UDIA welcomes NSW Government infrastructure initiatives but complacency over Housing Supply is worrying

Tuesday 22 June 2021 (Sydney, Australia)

UDIA welcomes NSW Government infrastructure initiatives but complacency over Housing Supply is worrying

The UDIA supports several infrastructure measures in today’s NSW budget, in particular:

  • $139.3m for the Accelerated Infrastructure Fund (AIF2) to provide funding to councils in high growth areas to support construction activity and the release of new homes and employment areas in key greenfield sites.
  • The legislation to enable Infrastructure Contributions Reform

However, we are extremely concerned with the government’s analysis that housing supply is nothing to worry about, particularly that “building approvals are now running well ahead of the change in population due to the lack of inward migration.” The government believes this suggests a potential over supply in the near term, relative to underlying demand for housing. This completely ignores the fact that Sydney is one of the most expensive cities in the world for housing and the housing supply crisis has now spread to Regional NSW. The budget does not include funding for growth in enabling infrastructure in these areas.

The NSW Productivity Commissioner’s recent white paper reveals there is still unmet demand for 48,000 homes including demand from returning expats, people wanting permanent residency who have been renting in Australia and buyers who wish to purchase housing to better meet their needs. If housing supply is not substantially boosted to meet demand, UDIA believes there will be a shortfall of 75,000 new homes by 2024.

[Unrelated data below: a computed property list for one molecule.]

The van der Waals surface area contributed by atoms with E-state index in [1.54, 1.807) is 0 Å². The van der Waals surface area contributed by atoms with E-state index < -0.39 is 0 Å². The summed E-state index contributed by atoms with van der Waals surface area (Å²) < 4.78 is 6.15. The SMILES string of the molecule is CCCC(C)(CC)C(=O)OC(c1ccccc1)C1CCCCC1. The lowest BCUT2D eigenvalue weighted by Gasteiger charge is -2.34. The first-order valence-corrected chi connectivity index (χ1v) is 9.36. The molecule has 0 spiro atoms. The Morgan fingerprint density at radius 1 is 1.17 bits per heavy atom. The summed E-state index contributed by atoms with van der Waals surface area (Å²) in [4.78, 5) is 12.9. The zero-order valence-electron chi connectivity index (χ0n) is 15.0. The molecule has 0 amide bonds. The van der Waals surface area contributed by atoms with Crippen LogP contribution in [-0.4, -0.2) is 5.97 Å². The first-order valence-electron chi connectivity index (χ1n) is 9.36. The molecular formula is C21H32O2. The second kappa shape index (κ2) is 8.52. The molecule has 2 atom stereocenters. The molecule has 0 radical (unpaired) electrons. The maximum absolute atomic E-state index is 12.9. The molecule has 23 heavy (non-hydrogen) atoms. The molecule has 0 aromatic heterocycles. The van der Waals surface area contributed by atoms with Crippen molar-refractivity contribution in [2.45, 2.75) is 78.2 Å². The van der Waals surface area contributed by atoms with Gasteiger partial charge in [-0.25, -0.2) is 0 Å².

As highlighted in the NSW Intergenerational report, the number one reason for the lack of housing affordability in NSW is the lack of housing supply. As the UDIA Greenfield Land Supply Pipeline Report from last week clearly shows, we are not on track to delivering the homes that are needed. By downplaying the importance of supply, the people of NSW will be condemned to having some of the worst housing affordability in the world and it will get worse.

Whilst AIF2 funding is welcomed, the NSW Government needs to commit to this level of funding for enabling infrastructure year in – year out to secure greenfield housing supply and provide certainty for investment. UDIA’s Building Blocks report identifies $1.4b of critical enabling infrastructure needing to be delivered over the next 10 years to secure the greenfield housing pipeline.

Historically, two-thirds of housing supply in NSW needs to be in apartments. The apartments markets in NSW is in deep decline with approvals down 64% from the peak in 2016 and commencements down 47% this will impact jobs and the economy. It is disappointing to see the Government do next to nothing to support this critical part of the housing supply pipeline. Once the borders re-open as planned for next year, the demand for apartments will soar. It will take 2-3 years for the apartment sector to respond to this demand surge, meaning that housing affordability will continue to deteriorate significantly.

“UDIA NSW will continue to make the strong case for the Government to make housing supply a key priority to deliver the homes that the people of NSW need and improve housing affordability for the future,” Mr Mann added.


Media Enquiries:
Deanna Lane 0416 295 898 or media@udiansw.com.au.